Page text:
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Camp teaches kids theater production

 

Aven Matthews, 10, right, plays a fairy godmother while Presley Smith, 12, left, looks on as a reporter during a rehearsal of

Aven Matthews, 10, right, plays a fairy godmother while Presley Smith, 12, left, looks on as a reporter during a rehearsal of "Big Bad Musical." Aven is the daughter of Ashley and Andrew Matthews and Presley is the daughter of Sabrea and Michael Smith of Columbus. Photo by: Luisa Porter/Dispatch Staff

 

Tre Womack reveals himself as the wolf onstage during rehearsal of

Tre Womack reveals himself as the wolf onstage during rehearsal of "Big Bad Musical" this morning.
Photo by: Luisa Porter/Dispatch Staff

 

Johannah Owusu left and Andrew Nation review scripts for the production of

Johannah Owusu left and Andrew Nation review scripts for the production of "Big Bad Musical" at the Rosenzweig Arts Center on Tuesday.
Photo by: Luisa Porter/Dispatch Staff

 

 

Isabelle Altman

 

 

The Big Bad Wolf is coming to Columbus. 

 

Specifically, the "Big Bad Musical", a children's comedy about the Big Bad Wolf -- the one from all the fairy tales -- is coming to the Rosenzweig Arts Center Friday, starring 12 local third-eighth graders who have spent their spring break at the Columbus Arts Council's theater camp. 

 

The purpose of the camp is to teach kids how to put a stage production together.  

 

"(The camps will) get kids in the feel of everything that goes into either musicals or plays and the making of them, to putting them in the stage and actually having them performed," camp director Johanna Owusu said. 

 

The kids have spent each day this week from 9 a.m.-4 p.m. at the Rosenzweig Arts Center learning the ropes of theatrical production. They go through the whole process, from auditions, which were held Monday, to a read-through of the play, to set design, to musical numbers, blocking and choreography and of course learning lines and performing.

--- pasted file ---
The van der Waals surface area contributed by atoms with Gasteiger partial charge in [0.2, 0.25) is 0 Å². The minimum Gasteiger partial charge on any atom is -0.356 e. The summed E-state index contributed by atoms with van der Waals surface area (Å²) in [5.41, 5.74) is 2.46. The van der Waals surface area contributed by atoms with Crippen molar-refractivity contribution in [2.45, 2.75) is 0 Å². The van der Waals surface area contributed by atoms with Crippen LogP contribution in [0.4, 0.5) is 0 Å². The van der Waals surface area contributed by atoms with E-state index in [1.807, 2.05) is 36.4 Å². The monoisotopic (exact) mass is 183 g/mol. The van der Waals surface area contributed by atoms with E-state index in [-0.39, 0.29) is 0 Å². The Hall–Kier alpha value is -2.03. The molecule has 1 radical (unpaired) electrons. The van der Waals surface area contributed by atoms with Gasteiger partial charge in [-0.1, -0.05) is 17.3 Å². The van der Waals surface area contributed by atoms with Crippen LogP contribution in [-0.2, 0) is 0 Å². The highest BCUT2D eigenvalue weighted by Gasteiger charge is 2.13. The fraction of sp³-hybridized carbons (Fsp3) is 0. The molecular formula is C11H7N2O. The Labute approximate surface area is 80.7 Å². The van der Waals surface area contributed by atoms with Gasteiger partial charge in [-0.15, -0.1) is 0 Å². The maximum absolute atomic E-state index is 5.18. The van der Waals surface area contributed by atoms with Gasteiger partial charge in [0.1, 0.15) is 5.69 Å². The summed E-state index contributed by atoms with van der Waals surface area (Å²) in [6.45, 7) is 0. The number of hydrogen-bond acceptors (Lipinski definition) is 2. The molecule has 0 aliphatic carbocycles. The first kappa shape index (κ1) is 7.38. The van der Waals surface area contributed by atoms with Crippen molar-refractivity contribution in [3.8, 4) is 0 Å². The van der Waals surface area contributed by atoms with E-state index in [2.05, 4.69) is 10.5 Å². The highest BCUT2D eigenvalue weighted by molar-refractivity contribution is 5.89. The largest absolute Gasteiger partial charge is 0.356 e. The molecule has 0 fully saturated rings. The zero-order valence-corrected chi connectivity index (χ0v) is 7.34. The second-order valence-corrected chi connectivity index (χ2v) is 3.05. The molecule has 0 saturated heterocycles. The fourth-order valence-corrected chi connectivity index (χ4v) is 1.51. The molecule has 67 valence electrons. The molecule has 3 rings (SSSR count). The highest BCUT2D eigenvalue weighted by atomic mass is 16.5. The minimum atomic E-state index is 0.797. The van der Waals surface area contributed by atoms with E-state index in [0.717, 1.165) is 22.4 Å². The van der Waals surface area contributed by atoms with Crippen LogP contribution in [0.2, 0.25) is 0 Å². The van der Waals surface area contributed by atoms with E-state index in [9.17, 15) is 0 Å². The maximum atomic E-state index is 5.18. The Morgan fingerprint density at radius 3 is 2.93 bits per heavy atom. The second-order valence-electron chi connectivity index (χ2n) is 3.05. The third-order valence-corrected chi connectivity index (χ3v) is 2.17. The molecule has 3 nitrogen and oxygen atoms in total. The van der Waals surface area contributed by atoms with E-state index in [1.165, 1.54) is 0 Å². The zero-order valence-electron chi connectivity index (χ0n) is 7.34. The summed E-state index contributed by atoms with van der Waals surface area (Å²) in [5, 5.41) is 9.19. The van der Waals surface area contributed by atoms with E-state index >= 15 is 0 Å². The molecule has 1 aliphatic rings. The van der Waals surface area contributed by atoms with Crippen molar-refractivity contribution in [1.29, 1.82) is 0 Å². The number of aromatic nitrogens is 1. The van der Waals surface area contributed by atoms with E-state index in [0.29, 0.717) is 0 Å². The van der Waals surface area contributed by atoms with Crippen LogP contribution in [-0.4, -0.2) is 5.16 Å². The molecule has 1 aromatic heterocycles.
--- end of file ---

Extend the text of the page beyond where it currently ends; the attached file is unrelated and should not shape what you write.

"They learn how to put the play together from start to finish, talking about props and costumes, everything that goes into it," said Andrew Nation, who handles sound and music at the camp. "Because I think they think you just get up there and you do it, and there's a lot more than that. 

 

The play itself is a "howling courtroom comedy" featuring fairy tale characters, the better to get and keep the kids' attention. 

 

"Basically we put the Big Bad Wolf on trial," Nation said. "All the different fairy tale characters that have been hurt by him over the years show up and they're essentially suing the Big Bad Wolf." 

 

Each child has lines and at least one song they're involved in. They have a week to put it together -- singing parts, speaking parts and blocking, all while learning about set design, costumes and the other behind-the-scene aspects of theatrical productions. 

 

Theater director Chelsea Petty, who teaches drama at Columbus Middle School, gave up her spring break to teach the camp because she wants kids to understand that behind-the-scenes work. 

 

"With a camp like this, the most important thing I want them to learn is appreciation for theater," Petty said. "A lot of people see a play or see a movie and it's entertaining but they don't understand what's actually going into it. One of the most important things these kids can learn is an appreciation for what goes into making a play, into making a movie. It's a lot of work." 

 

It's especially a lot of work for kids putting together a play in one week, she said. Luckily, this year's group of kids are pretty good at interpreting characters and having fun with the play, she said. 

 

"I love the group of kids we have," she said. "They are so much fun. This has got to be one of the best group of kids I've ever worked with working with Columbus Arts Council ... They're creative and are always coming up with new ways to do their characters." 

 

The kids will perform the play for their friends and family at the Rosenzweig Arts Center at 5:15 p.m. Friday. 

 

Owusu herself hasn't seen the play. She's been behind the scenes making sure kids have their scripts, snacks and everything else they need for a week-long camp. She's looking forward to seeing it Friday, but her favorite thing about the camp altogether is seeing the kids learn and have fun. 

 

"Just being able to put together something and continue something (the kids) really enjoy is nice," she said. "...Them having fun and them goofing off is really fun to watch." 

 

Petty agreed. 

 

"I can't think of a better way to spend my spring break," she said.

 

 

 

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